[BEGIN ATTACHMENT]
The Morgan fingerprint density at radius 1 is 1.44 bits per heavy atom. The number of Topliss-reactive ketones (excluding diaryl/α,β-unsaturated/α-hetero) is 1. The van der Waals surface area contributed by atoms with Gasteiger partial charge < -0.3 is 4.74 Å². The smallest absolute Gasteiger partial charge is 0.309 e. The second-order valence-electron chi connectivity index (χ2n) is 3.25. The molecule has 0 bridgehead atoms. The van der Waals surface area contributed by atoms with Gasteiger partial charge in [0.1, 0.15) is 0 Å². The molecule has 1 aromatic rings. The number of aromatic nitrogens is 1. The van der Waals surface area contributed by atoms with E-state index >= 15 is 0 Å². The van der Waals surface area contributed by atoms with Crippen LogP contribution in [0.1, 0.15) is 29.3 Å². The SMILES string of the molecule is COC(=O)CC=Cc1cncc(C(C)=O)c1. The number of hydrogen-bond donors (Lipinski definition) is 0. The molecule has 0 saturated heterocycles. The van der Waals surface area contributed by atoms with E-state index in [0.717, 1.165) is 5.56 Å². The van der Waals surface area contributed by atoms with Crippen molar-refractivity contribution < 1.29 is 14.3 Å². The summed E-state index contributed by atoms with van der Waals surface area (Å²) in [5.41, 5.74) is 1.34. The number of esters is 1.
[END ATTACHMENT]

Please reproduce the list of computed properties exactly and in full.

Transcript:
The Morgan fingerprint density at radius 1 is 1.44 bits per heavy atom. The number of Topliss-reactive ketones (excluding diaryl/α,β-unsaturated/α-hetero) is 1. The van der Waals surface area contributed by atoms with Gasteiger partial charge < -0.3 is 4.74 Å². The smallest absolute Gasteiger partial charge is 0.309 e. The second-order valence-electron chi connectivity index (χ2n) is 3.25. The molecule has 0 bridgehead atoms. The van der Waals surface area contributed by atoms with Gasteiger partial charge in [0.1, 0.15) is 0 Å². The molecule has 1 aromatic rings. The number of aromatic nitrogens is 1. The van der Waals surface area contributed by atoms with E-state index >= 15 is 0 Å². The van der Waals surface area contributed by atoms with Crippen LogP contribution in [0.1, 0.15) is 29.3 Å². The SMILES string of the molecule is COC(=O)CC=Cc1cncc(C(C)=O)c1. The number of hydrogen-bond donors (Lipinski definition) is 0. The molecule has 0 saturated heterocycles. The van der Waals surface area contributed by atoms with E-state index in [0.717, 1.165) is 5.56 Å². The van der Waals surface area contributed by atoms with Crippen molar-refractivity contribution < 1.29 is 14.3 Å². The summed E-state index contributed by atoms with van der Waals surface area (Å²) in [5.41, 5.74) is 1.34. The number of esters is 1.